I’ve been thinking recently about school mottos, vision statements and the like and how my own philosophy of teaching/learning has been shaped by these. There are a few I like. The first motto I like is the school I attended from age 10 – 15. The motto was: Age Quod Agis. We were taught this meant “do what you do, do well”. In other words, if you’re going to do something, you may as well do it really really well. Excellence presumed. Ok. I like this, although it makes making dinner a bit of a challenge. No reheated meat pies for me. Actually, this is hard for girls anyway, because we’re always taught to do everything perfectly, which means job hunting becomes a bit of a challenge – we’re often not prepared to attempt something until we have ALL the skills. And we play down our capacities all the time. So while I love this concept, in reality always striving for excellence can get in the way of actual achievement.
The other motto comes from a school I taught at a while back. I love the simplicity of this vision statement, even as the individual teachers there (me included) had very little intrinsic respect for such fancy schmancy pedagogical concepts:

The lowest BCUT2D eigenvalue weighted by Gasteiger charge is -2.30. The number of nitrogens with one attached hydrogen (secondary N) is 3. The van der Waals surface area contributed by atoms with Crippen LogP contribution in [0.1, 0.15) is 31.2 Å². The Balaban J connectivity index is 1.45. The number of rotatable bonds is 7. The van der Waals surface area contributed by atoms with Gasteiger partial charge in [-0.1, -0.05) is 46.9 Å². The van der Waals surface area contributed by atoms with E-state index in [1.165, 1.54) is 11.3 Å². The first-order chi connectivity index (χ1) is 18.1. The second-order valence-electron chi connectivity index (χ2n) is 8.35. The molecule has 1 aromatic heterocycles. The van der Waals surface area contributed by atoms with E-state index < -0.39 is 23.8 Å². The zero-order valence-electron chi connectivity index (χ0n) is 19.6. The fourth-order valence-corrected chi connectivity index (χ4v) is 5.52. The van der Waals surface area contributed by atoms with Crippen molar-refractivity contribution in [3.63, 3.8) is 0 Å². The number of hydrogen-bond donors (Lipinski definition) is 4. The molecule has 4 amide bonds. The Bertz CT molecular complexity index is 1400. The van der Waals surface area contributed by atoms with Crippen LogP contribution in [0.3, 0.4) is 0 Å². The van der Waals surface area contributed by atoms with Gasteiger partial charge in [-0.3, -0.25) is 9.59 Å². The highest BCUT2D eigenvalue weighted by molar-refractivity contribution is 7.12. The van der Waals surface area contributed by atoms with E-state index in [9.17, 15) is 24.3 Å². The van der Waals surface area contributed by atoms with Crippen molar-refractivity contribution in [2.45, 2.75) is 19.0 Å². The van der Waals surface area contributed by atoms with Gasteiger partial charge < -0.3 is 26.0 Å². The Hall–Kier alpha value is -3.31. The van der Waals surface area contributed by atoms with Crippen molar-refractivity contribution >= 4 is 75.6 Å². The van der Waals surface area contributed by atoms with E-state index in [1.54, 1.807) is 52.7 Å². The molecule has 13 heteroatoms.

developing the whole person through timeless principles of learning –
- To Know
- To Do
- To Live With
- To Be
with innovation and wisdom.
What a great statement. To know, to do, to live with, to be, with innovation and wisdom. In those words written by an anonymous someone (possibly a committee but a seriously good one), I see the history of education, of thought, of philosophy. I see metacognition. I see application of knowledge through concrete skill building. I see humanist principles and the development of the whole person within the world’s community. I see looking back at history (wisdom) and looking forward at what is yet to come (innovation). A lovely sentiment, not necessarily well enacted at the school but at least the idea is there.
So, a personal philosophy of teaching, as stated by the job application, surprisingly misses the most important thing here: the learner. There is no philosophy of teaching without the learner. Therefore, my personal philosophy of teaching is this: the learner comes first. Here’s the rest: